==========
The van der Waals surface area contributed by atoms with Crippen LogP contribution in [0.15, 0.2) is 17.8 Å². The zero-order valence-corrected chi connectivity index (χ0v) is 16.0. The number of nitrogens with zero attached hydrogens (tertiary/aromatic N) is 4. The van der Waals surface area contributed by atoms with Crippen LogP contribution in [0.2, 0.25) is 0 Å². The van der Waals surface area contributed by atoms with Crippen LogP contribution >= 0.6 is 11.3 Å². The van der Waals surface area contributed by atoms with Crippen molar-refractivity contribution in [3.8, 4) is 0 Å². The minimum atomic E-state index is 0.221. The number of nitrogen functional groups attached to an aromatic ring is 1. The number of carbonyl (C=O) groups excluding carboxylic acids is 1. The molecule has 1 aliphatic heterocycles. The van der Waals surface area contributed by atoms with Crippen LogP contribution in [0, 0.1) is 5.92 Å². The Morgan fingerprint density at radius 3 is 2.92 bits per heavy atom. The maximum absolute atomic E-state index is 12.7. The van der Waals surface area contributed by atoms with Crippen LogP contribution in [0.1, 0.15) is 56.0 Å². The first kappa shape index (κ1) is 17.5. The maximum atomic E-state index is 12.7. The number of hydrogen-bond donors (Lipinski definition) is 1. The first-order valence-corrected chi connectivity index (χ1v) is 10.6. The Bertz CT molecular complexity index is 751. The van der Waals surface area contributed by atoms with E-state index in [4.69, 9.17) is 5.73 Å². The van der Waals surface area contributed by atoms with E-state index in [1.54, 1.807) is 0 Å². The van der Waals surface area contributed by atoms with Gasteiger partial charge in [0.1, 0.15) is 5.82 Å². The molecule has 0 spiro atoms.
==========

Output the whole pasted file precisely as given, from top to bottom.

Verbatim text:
The van der Waals surface area contributed by atoms with Crippen LogP contribution in [0.15, 0.2) is 17.8 Å². The zero-order valence-corrected chi connectivity index (χ0v) is 16.0. The number of nitrogens with zero attached hydrogens (tertiary/aromatic N) is 4. The van der Waals surface area contributed by atoms with Crippen LogP contribution in [0.2, 0.25) is 0 Å². The van der Waals surface area contributed by atoms with Crippen LogP contribution >= 0.6 is 11.3 Å². The van der Waals surface area contributed by atoms with Crippen molar-refractivity contribution in [3.8, 4) is 0 Å². The minimum atomic E-state index is 0.221. The number of nitrogen functional groups attached to an aromatic ring is 1. The number of carbonyl (C=O) groups excluding carboxylic acids is 1. The molecule has 1 aliphatic heterocycles. The van der Waals surface area contributed by atoms with Crippen LogP contribution in [0, 0.1) is 5.92 Å². The Morgan fingerprint density at radius 3 is 2.92 bits per heavy atom. The maximum absolute atomic E-state index is 12.7. The van der Waals surface area contributed by atoms with Crippen LogP contribution in [0.1, 0.15) is 56.0 Å². The first kappa shape index (κ1) is 17.5. The maximum atomic E-state index is 12.7. The number of hydrogen-bond donors (Lipinski definition) is 1. The first-order valence-corrected chi connectivity index (χ1v) is 10.6. The Bertz CT molecular complexity index is 751. The van der Waals surface area contributed by atoms with E-state index in [4.69, 9.17) is 5.73 Å². The van der Waals surface area contributed by atoms with E-state index in [1.54, 1.807) is 0 Å². The van der Waals surface area contributed by atoms with Gasteiger partial charge in [0.1, 0.15) is 5.82 Å². The molecule has 0 spiro atoms.